LEMON v. The STATE.
A jury found Glenn Carl Lemon guilty of involuntary manslaughter in connection with the death of his girlfriend, Annette Wooten.1 Lemon appeals, challenging the sufficiency of the evidence. For reasons that follow, we affirm.
In reviewing Lemon's challenge, we construe the evidence favorably to the jury's verdict. McKenzie v. State, 283 Ga.App. 555, 642 S.E.2d 187 (2007). We do not weigh the evidence or resolve issues of witness credibility, but merely determine whether the jury was authorized to find Lemon guilty beyond a reasonable doubt. Id. at 555-556, 642 S.E.2d 187.
So viewed, the evidence shows that on April 26, 2003, Lemon called 911 to report that Wooten was unconscious in their home. Lemon met the responding officers and directed them to Wooten, who was on the floor, unresponsive. Paramedics attempted to revive Wooten, then took her to the hospital. She never regained consciousness and was declared brain dead a few days later.
When she arrived at the hospital, Wooten had a bruise on her neck, an injury consistent with strangulation. An autopsy further showed hemorrhaging in her neck and left eye, findings also associated with strangulation. The medical examiner ultimately determined that strangulation caused Wooten's death.
Upon questioning by police, Lemon reported that he and Wooten had been arguing on the night of the incident. During the argument, Wooten attacked him, scratching his face, and he placed her in a “headlock” as a “defense mechanism.” Lemon demonstrated the headlock to several officers, who determined that he had used a “chokehold” by wrapping his arm around her neck. After one or two minutes, Wooten cried, “you're killing me,” became limp, and Lemon released her. She dropped to the floor, unresponsive. According to Lemon, Wooten had used cocaine that night, and a toxicology screen revealed a small amount of cocaine metabolite in her blood.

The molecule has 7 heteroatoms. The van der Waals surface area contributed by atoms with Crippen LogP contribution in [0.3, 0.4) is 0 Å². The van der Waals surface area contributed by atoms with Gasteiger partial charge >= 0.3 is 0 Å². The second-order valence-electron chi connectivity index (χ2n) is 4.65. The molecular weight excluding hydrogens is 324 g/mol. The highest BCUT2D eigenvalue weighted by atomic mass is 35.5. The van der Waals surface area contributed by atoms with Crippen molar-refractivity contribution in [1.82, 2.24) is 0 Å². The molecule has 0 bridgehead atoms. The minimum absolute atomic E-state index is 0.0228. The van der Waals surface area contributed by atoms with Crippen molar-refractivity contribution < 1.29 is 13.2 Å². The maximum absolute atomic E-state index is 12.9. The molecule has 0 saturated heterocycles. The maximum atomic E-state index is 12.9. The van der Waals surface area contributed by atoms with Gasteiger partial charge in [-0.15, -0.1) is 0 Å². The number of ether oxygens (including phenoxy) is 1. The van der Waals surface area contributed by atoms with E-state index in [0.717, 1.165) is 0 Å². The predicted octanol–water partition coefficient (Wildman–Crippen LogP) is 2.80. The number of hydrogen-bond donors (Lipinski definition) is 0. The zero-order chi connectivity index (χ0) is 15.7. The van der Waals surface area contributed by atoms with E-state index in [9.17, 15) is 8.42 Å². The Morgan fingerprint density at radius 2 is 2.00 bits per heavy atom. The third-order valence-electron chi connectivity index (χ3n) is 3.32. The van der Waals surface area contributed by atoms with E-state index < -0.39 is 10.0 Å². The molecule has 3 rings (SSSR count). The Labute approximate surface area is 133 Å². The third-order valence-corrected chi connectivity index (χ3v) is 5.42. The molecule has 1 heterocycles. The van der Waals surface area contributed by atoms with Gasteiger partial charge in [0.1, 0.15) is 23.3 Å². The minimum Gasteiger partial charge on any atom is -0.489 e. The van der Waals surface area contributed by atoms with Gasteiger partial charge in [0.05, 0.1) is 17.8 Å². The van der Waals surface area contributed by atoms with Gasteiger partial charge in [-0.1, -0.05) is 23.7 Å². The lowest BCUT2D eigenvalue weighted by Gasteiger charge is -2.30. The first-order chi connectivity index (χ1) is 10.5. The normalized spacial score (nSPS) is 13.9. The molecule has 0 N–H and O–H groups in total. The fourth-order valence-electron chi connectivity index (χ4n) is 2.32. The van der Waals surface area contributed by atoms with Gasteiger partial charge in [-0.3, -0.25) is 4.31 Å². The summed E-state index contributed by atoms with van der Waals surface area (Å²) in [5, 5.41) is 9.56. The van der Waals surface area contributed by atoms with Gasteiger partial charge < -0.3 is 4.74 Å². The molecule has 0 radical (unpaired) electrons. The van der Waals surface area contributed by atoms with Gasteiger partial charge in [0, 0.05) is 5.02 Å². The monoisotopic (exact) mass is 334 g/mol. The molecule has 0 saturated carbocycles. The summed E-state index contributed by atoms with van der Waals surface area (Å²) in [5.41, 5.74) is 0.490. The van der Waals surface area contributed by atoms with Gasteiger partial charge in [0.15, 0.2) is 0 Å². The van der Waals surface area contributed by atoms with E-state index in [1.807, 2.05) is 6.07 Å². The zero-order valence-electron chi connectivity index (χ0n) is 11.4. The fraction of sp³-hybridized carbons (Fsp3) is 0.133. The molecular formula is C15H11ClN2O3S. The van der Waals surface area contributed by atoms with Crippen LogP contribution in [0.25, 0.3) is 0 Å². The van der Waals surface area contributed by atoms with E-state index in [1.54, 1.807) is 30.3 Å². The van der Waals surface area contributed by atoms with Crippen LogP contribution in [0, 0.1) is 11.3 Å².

Based on the evidence, the jury found Lemon guilty of involuntary manslaughter. A person commits involuntary manslaughter “when he causes the death of another human being without any intention to do so by the commission of an unlawful act other than a felony.” OCGA § 16-5-3(a). Here, the jury concluded that Lemon caused Wooten's death while engaging in simple battery. See OCGA § 16-5-23(a) (simple battery results when a person physically harms another or makes physical contact of an insulting or provoking nature with the person of another).
On appeal, Lemon argues that the evidence was wholly circumstantial and did not eliminate other possibilities, such as that Wooten died from cocaine use, rather than strangulation. To support a conviction based solely on circumstantial evidence, it is true that the proved facts must exclude every “reasonable hypothesis save that of the guilt of the accused.” OCGA § 24-4-6. In this case, however, Lemon admitted that he placed Wooten in a “headlock” for one to two minutes by wrapping his arm around her neck, after which she fell to the floor. Such an admission constitutes direct evidence that he choked her. See White v. State, 276 Ga. 583, 588(2), 581 S.E.2d 18 (2003) (inculpatory statement provided direct evidence that defendant committed murder).
Moreover, even if entirely circumstantial, the evidence supports the jury's verdict. Wooten became unresponsive after Lemon held her in what officers described as a “chokehold.” Her treating physician noticed a bruise mark on her neck consistent with strangulation, and an autopsy confirmed neck hemorrhaging. The autopsy also showed eye hemorrhages, another sign of strangulation, and the medical examiner determined that Wooten was strangled to death. Although Lemon offered competing explanations for the physical findings and challenged the medical examiner's conclusion, the jury, not this court, is tasked with resolving evidentiary conflicts. McKenzie, supra, 283 Ga.App. at 559, 642 S.E.2d 187. Similarly, the jury determines the reasonableness of alternative hypotheses, and
where the jury is authorized to find that the evidence, though circumstantial, was sufficient to exclude every reasonable hypothesis save that of guilt, that finding will not be disturbed unless the verdict of guilty is insupportable as a matter of law.
(Citation and footnote omitted.) Id.
Given the evidence presented, particularly Lemon's admission and the medical examiner's findings, the jury was authorized to exclude all other reasonable hypotheses and conclude that Lemon unintentionally caused Wooten's death while committing simple battery. See King v. State, 264 Ga. 502, 502-503(1), 448 S.E.2d 362 (1994); Delay v. State, 213 Ga.App. 199, 199-200(1), 444 S.E.2d 140 (1994). Accordingly, the evidence was sufficient to support his conviction for involuntary manslaughter.
1. Lemon was originally indicted for murder, felony murder, and aggravated assault, but the jury found him guilty only of involuntary manslaughter as a lesser included offense of felony murder.
SMITH, Presiding Judge.
MIKELL and ADAMS, JJ., concur.